Further, it was a proud moment for India when Schneider Electric India´s Managing Director & Country President Anil Chaudhry was conferred the highest French civilian award, Chevalier de la Légion d´Honneur (Knight of the Legion of Honour), for his significant and commendable contribution towards strengthening Indo-French relations through his association with French organisations (read interview on page 74).
Demonetisation is expected to have a significant impact on the real-estate sector. Housing prices in 42 major cities across India could drop by up to 30 per cent over six to 12 months from now, wiping out over Rs 8 lakh crore of market value of residential properties sold and unsold by developers since 2008. This apart, the year 2016 witnessed some great moves. Ajay Piramal, Chairman, Piramal Group, gave fresh impetus to his ambitions by floating a Rs 15,000-crore fund to finance real-estate developers. And under the leadership of Khushru Jijina, Managing Director, Piramal Fund Management (PFM), the company invested Rs 2,320 crore across several projects of the Lodha Group in Mumbai, in what is known to be the single largest debt transaction in the realty funding space. In fact, PFM has been constantly making headlines for funding several real-estate projects.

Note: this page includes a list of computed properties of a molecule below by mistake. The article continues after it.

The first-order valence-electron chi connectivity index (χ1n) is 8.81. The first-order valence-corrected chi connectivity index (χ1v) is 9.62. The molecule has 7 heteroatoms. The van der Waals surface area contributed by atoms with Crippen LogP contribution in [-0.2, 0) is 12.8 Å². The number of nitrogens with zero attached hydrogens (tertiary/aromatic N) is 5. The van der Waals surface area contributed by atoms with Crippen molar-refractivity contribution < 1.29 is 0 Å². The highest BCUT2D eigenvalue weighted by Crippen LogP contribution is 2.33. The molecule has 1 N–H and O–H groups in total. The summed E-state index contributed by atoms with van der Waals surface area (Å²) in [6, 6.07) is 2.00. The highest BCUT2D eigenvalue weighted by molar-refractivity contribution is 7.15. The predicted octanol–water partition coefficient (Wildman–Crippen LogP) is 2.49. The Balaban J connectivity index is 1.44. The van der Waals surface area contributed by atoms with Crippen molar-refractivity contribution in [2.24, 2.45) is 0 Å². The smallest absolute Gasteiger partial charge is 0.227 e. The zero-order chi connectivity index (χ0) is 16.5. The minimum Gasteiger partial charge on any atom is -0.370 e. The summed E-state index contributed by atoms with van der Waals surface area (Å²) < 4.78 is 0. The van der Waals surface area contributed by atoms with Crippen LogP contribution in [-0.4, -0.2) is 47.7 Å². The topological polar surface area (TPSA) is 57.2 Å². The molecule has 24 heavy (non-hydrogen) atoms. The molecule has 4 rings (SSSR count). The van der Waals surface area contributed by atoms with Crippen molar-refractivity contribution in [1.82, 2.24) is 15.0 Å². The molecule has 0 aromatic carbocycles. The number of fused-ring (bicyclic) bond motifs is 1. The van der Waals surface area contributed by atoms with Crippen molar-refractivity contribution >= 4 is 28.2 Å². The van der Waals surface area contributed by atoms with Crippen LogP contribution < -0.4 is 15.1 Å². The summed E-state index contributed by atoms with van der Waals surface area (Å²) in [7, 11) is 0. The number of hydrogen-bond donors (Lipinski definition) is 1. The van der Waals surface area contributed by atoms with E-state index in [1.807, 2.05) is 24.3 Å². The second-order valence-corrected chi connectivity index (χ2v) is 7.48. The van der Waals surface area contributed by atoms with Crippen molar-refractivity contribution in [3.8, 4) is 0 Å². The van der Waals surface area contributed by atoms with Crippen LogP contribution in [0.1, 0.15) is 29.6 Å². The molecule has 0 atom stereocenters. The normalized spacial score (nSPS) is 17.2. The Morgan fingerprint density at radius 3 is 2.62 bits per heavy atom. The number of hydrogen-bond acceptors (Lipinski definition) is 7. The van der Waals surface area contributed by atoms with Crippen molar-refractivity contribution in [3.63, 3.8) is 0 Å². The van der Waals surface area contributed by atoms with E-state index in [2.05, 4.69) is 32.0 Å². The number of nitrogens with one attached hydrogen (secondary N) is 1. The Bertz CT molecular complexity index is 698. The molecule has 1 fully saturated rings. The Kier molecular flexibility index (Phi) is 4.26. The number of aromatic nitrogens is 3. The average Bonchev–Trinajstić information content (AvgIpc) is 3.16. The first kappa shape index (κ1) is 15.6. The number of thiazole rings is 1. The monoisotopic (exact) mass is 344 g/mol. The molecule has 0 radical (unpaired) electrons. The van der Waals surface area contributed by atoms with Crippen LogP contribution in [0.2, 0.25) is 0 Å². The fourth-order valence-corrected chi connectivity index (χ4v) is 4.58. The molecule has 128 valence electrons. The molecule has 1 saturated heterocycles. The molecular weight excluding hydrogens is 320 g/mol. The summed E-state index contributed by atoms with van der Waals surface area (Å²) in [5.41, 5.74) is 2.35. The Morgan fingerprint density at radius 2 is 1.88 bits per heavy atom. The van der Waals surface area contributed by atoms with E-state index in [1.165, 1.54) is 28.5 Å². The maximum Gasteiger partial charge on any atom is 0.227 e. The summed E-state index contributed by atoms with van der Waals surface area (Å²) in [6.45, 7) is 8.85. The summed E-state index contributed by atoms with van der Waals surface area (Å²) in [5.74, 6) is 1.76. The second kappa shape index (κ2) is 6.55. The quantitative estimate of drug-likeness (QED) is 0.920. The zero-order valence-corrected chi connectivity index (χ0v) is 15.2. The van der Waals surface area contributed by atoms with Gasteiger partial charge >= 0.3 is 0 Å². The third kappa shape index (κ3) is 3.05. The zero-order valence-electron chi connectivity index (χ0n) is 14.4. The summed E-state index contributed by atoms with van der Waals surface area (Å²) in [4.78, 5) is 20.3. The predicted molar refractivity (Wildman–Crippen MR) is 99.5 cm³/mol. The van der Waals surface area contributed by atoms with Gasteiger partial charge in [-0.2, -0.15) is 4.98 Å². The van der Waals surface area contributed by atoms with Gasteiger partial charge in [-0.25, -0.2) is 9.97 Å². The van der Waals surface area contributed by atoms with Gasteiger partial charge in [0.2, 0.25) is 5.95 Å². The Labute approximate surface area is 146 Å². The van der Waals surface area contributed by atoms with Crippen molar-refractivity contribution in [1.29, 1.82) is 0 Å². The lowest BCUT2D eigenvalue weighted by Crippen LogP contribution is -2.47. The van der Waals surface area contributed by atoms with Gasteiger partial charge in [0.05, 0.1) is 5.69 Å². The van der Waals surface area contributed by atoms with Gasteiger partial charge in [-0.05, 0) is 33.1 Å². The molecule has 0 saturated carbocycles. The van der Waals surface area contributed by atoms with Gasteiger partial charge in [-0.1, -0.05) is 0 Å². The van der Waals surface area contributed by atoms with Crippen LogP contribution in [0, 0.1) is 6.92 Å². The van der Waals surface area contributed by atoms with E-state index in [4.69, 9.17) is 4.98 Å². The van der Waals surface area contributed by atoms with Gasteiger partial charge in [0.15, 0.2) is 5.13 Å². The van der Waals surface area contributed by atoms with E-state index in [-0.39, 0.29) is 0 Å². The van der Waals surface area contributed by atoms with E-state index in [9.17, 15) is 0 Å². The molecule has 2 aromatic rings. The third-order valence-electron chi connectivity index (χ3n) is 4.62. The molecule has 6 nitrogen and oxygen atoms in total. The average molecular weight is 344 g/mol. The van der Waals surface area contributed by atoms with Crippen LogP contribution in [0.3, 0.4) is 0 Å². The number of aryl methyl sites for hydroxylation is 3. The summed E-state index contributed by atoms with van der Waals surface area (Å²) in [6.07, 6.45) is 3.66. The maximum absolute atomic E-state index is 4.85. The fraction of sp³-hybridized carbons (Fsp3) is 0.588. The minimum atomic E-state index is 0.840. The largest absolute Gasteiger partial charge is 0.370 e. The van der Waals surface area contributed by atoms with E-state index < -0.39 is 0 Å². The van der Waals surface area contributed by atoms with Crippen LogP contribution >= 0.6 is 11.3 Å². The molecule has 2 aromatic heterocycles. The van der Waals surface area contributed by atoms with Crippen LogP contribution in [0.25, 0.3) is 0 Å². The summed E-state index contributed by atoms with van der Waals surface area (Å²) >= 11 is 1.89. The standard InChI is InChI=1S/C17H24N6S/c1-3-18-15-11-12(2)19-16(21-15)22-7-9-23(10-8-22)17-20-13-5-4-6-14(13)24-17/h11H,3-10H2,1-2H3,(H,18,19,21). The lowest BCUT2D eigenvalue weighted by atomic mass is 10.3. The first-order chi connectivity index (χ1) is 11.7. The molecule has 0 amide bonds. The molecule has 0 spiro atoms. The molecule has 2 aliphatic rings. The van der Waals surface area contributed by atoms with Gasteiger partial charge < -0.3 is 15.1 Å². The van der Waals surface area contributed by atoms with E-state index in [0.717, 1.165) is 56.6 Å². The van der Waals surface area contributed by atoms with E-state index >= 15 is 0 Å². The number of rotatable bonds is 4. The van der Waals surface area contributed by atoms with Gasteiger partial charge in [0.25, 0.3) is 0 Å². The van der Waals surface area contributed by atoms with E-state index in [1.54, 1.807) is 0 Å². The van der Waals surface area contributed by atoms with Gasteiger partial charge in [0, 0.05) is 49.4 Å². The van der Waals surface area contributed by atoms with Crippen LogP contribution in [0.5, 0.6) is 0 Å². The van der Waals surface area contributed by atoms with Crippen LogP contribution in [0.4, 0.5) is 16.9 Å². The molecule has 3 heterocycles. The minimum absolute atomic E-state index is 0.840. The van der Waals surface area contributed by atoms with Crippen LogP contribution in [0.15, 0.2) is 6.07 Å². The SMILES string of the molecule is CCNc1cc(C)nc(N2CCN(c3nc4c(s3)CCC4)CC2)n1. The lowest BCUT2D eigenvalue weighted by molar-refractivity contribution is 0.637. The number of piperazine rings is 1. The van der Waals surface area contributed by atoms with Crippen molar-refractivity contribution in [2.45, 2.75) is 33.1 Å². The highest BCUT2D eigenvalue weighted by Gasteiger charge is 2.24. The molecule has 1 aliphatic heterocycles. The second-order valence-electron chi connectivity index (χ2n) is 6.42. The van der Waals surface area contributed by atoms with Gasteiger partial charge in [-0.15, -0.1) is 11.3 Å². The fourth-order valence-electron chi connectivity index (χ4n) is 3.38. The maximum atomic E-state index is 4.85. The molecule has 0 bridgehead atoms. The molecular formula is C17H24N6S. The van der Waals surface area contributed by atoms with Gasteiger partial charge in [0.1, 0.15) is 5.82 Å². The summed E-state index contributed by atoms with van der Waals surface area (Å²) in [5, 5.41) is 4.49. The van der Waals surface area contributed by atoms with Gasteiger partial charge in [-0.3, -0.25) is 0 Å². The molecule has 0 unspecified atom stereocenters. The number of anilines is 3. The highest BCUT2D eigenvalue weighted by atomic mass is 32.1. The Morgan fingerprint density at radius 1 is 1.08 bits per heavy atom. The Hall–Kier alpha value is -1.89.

Manoj Menda, Co-Founder, RMZ Corp, took the lead in driving the company´s mega deal of buying Essar Group´s Equinox Business Park in Mumbai for about Rs 2,400 crore - one of the biggest deals in the office space. The company is now expected to extend its core businesses into the growing markets.
Further, in the largest commercial property deal in the country, Niranjan Hiranandani, Managing Director, Hiranandani Group, signed an agreement with Canada´s Brookfield Asset Management to sell its 4 million sq ft of office and retail space at Powai in Mumbai (read interview on page 76).
What´s more, it was announced that the world will soon have its largest freestanding clock tower, to be built on Infosys Founder and former chairman NR Narayana Murthy´s dream project: The 345-acre Global Education Centre in Mysuru, Karnataka. The proposed tower is said to be taller than Big Ben (96 m) in London with its height of 135 m; the structure will incur a cost of about $8.83 million. Indeed, an exciting year! And to add to this, is the bold demonetisation move by Prime Minister Narendra Modi. This, along with other changes at the policy level, is expected to have an impact on the construction and real estate sector in a big way and CW, in its January 2017 edition, will delve into and report on the industry´s ´Action Plan in 2017´ in this scenario.
And, as we cheer all our Newsmakers of 2016 for their achievements, we wish them and the entire construction sector a successful 2017.